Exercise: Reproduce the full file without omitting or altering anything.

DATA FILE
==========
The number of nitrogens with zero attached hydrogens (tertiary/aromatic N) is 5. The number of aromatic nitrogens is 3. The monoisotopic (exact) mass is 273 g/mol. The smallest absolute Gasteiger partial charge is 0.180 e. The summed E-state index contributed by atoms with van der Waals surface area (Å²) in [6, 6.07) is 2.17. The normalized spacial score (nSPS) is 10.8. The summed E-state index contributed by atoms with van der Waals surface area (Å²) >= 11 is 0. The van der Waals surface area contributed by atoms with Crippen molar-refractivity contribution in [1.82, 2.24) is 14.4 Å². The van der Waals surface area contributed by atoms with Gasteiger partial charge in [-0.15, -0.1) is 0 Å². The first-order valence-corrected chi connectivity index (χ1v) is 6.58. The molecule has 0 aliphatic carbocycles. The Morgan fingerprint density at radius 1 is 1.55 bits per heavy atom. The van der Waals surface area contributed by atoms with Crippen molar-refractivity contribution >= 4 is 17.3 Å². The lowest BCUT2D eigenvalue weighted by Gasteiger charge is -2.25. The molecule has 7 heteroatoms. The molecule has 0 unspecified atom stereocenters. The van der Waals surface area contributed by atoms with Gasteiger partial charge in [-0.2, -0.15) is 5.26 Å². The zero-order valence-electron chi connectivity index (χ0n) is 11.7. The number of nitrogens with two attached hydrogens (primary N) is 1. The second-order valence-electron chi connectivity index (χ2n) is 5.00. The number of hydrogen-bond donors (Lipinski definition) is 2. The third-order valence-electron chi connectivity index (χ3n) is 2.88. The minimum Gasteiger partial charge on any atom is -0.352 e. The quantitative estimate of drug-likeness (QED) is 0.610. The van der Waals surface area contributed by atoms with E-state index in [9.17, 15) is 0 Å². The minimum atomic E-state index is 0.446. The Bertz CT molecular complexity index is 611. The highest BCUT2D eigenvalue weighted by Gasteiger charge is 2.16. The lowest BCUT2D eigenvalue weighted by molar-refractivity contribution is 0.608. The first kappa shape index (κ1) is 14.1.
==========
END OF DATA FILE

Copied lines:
The number of nitrogens with zero attached hydrogens (tertiary/aromatic N) is 5. The number of aromatic nitrogens is 3. The monoisotopic (exact) mass is 273 g/mol. The smallest absolute Gasteiger partial charge is 0.180 e. The summed E-state index contributed by atoms with van der Waals surface area (Å²) in [6, 6.07) is 2.17. The normalized spacial score (nSPS) is 10.8. The summed E-state index contributed by atoms with van der Waals surface area (Å²) >= 11 is 0. The van der Waals surface area contributed by atoms with Crippen molar-refractivity contribution in [1.82, 2.24) is 14.4 Å². The van der Waals surface area contributed by atoms with Gasteiger partial charge in [-0.15, -0.1) is 0 Å². The first-order valence-corrected chi connectivity index (χ1v) is 6.58. The molecule has 0 aliphatic carbocycles. The Morgan fingerprint density at radius 1 is 1.55 bits per heavy atom. The van der Waals surface area contributed by atoms with Crippen molar-refractivity contribution >= 4 is 17.3 Å². The lowest BCUT2D eigenvalue weighted by Gasteiger charge is -2.25. The molecule has 7 heteroatoms. The molecule has 0 unspecified atom stereocenters. The van der Waals surface area contributed by atoms with Gasteiger partial charge in [-0.2, -0.15) is 5.26 Å². The zero-order valence-electron chi connectivity index (χ0n) is 11.7. The number of nitrogens with two attached hydrogens (primary N) is 1. The second-order valence-electron chi connectivity index (χ2n) is 5.00. The number of hydrogen-bond donors (Lipinski definition) is 2. The third-order valence-electron chi connectivity index (χ3n) is 2.88. The minimum Gasteiger partial charge on any atom is -0.352 e. The quantitative estimate of drug-likeness (QED) is 0.610. The van der Waals surface area contributed by atoms with E-state index in [9.17, 15) is 0 Å². The minimum atomic E-state index is 0.446. The Bertz CT molecular complexity index is 611. The highest BCUT2D eigenvalue weighted by Gasteiger charge is 2.16. The lowest BCUT2D eigenvalue weighted by molar-refractivity contribution is 0.608. The first kappa shape index (κ1) is 14.1.